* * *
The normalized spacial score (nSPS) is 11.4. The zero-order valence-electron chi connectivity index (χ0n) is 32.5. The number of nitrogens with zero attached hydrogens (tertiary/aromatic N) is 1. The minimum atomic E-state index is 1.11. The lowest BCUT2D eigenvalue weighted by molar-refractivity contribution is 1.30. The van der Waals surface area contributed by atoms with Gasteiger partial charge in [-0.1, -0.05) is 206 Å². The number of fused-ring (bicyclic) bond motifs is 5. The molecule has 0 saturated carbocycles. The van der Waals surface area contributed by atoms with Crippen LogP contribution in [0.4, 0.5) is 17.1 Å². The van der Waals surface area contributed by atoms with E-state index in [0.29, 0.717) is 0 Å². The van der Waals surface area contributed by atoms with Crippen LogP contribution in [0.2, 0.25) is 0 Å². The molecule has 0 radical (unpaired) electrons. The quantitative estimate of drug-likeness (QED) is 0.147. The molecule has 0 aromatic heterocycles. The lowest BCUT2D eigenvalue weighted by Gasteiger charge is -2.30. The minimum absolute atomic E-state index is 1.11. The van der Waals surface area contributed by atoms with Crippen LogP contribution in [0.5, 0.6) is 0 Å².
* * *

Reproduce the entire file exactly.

The normalized spacial score (nSPS) is 11.4. The zero-order valence-electron chi connectivity index (χ0n) is 32.5. The number of nitrogens with zero attached hydrogens (tertiary/aromatic N) is 1. The minimum atomic E-state index is 1.11. The lowest BCUT2D eigenvalue weighted by molar-refractivity contribution is 1.30. The van der Waals surface area contributed by atoms with Gasteiger partial charge in [-0.1, -0.05) is 206 Å². The number of fused-ring (bicyclic) bond motifs is 5. The molecule has 0 saturated carbocycles. The van der Waals surface area contributed by atoms with Crippen LogP contribution in [0.4, 0.5) is 17.1 Å². The van der Waals surface area contributed by atoms with E-state index in [0.29, 0.717) is 0 Å². The van der Waals surface area contributed by atoms with Crippen LogP contribution in [0.2, 0.25) is 0 Å². The molecule has 0 radical (unpaired) electrons. The quantitative estimate of drug-likeness (QED) is 0.147. The molecule has 0 aromatic heterocycles. The lowest BCUT2D eigenvalue weighted by Gasteiger charge is -2.30. The minimum absolute atomic E-state index is 1.11. The van der Waals surface area contributed by atoms with Crippen LogP contribution in [0.5, 0.6) is 0 Å².